Their beaks identified them as some kind of finch or sparrow… but sparrows are not only challenging to photograph, they are tough little fellows to identify! According to some experts, there are 138 different species of American sparrow, most of which experience color and pattern changes through their molts.
And to up the ante on bird identification, here’s a similar but somewhat different bird, with cinnamon crown, orange beak, light eye, grey-brown coverts and streaked upper back. This is complicated! I finally had the markings pinned to either a Chipping Sparrow or a Rufous-Crowned Sparrow. However, looking at the range maps, the Rufous-Crowned is only seen along the extreme southern border of Colorado, while the Chipping Sparrow is nearly everywhere in North America. Looking back over web photos of all maturities of the Chipping Sparrow, Spizella passerine, I tentatively concluded that we had seen both an immature bird, above, and a mature non-breeding bird, below.
Another member of the sparrow/finch family paused in a nearby willow. His yellow eyebrow and streaky chin, chest and flanks mark him as the Savannah Sparrow, Passerculus sandwichensis. He may have been migrating through the area of Kinney Lake to the south for the winter.
It’s likely this is another Savannah Sparrow. Though its coloring looks exactly like the photos of the Ipswitch Sparrow, Passerculus sandwichensis princeps, the range of the Ipswitch is limited to Nova Scotia, the northeastern coastal US, and southern England, so Ipswitch seems highly unlikely.
Not to be left out of the finch-ish party, a pair of Pine Siskins, Spinus pinus, flitted between the sunflower seed heads along the gentle open slope beyond the willows and olives. They have areas of pale yellow in their coverts, stomach, and scattered along and under their wings.
And I had to use all of my out-of-focus photos to make this identification… you gotta love it when your only reasonably focused shot is the one obscuring the bird’s wing markings (but I am fond of the dried sunflower seed heads!)
We ended the day making a circuitous route through the deserted prairie ranchlands in search of any cell reception or gasoline. Staring at miles of unoccupied grassland stretching from horizon to horizon, while watching the gas gauge dip into fractions of a gallon made me wish I had my own pair of strong wings. And sure enough, the prairie didn’t disappoint.
We spotted this majestic hawk first on one side of the car, then did a sharp U-turn and watched him from the other side of the car as he did a touch-and-go from the fallow wheat field. His dark head, neck and chest, and absence of any russet on tail or shoulders, along with the shapes of his wing tips lead me to the identification of Swainson’s Hawk, Buteo swainsoni, intermediate or dark morph. You might remember the post I did earlier this spring on the light morph Swainson’s over my home in Texas.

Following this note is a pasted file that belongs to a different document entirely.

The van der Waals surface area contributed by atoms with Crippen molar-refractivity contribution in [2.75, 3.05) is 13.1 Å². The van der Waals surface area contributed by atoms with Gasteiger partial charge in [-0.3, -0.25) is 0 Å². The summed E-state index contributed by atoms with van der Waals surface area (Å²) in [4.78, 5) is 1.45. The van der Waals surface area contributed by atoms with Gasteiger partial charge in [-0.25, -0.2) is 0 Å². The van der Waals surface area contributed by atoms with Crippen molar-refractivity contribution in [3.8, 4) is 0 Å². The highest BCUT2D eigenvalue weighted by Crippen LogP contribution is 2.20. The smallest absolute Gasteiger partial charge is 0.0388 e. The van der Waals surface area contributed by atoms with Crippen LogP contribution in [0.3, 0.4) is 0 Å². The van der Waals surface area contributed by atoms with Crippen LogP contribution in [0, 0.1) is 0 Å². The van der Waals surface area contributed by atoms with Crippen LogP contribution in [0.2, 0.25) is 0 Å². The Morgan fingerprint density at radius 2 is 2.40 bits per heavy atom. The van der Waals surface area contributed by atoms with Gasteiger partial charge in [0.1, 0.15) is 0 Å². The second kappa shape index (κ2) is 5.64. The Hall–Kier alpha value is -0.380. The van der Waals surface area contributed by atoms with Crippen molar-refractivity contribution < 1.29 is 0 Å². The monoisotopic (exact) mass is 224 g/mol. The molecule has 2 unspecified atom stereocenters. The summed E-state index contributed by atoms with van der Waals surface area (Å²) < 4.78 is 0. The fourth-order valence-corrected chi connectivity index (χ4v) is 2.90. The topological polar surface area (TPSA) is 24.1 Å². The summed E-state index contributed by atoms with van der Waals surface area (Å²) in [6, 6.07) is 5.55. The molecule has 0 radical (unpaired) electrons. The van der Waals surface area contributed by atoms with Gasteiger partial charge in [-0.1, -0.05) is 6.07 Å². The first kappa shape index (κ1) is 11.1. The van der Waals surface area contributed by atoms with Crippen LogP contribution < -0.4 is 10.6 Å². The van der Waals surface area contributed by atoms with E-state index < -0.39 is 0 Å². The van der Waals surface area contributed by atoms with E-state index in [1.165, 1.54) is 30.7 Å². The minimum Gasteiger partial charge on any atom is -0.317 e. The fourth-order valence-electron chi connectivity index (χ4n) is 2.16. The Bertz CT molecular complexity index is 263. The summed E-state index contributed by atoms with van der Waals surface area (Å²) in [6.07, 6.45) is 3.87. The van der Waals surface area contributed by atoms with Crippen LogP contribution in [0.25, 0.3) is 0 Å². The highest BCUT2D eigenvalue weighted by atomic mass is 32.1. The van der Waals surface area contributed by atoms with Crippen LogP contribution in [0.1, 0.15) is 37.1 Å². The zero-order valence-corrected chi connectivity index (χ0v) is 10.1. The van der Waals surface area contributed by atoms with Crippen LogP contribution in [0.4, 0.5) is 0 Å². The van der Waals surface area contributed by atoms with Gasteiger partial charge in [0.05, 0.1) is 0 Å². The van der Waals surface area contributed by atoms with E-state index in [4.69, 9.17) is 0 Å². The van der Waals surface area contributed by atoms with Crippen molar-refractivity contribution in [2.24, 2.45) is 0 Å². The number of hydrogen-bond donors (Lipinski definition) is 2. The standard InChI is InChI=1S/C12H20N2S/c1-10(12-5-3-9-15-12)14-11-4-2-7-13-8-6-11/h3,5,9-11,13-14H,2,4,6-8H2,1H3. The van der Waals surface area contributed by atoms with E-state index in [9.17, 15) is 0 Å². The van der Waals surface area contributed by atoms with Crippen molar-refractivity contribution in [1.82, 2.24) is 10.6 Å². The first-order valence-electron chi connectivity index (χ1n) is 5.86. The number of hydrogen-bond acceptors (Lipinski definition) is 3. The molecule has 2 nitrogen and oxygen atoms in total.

He skimmed the entire wheat field just a few feet from the ground, keeping a watchful eye on us, and finally settled on a distant fence post. While his head, shoulders and upper wings appear very dark, his stomach and flanks are not deep chocolate, so I lean towards the Intermediate identification.
Then, just as the sun was dipping below the horizon (and the gauge showed we had 23 miles left, while the map showed 14 miles to the nearest gas station, in Hugo), we spotted a second Swainson’s Hawk (also an intermediate morph), perched on a telephone pole. As we slowed, he moved to a post, watching us balefully, then finally yelling at us to be gone. He was irritated, and kept screeching, as he lifted and sailed off over the prairie.
This bird had more pronounced head and eye markings than the earlier one, but still showed the characteristic pale patch at the end of the underside of his wing. And if you don’t do it on any other photo in this post, you should click to enlarge the photo above, then click once more to zoom in (you can close the enlargement window to return back here). I love my 500 PF lens!
If I’m correct in my identification, then this was a fantastic end-of-season opportunity to see these two birds, as they migrate from North America to Argentina in August and September.
After gassing up in Hugo, we drove the hour and a half back toward the lights of Denver, happily weary from an immensely satisfying 2-day exploration of the far-reaching prairies of eastern Colorado.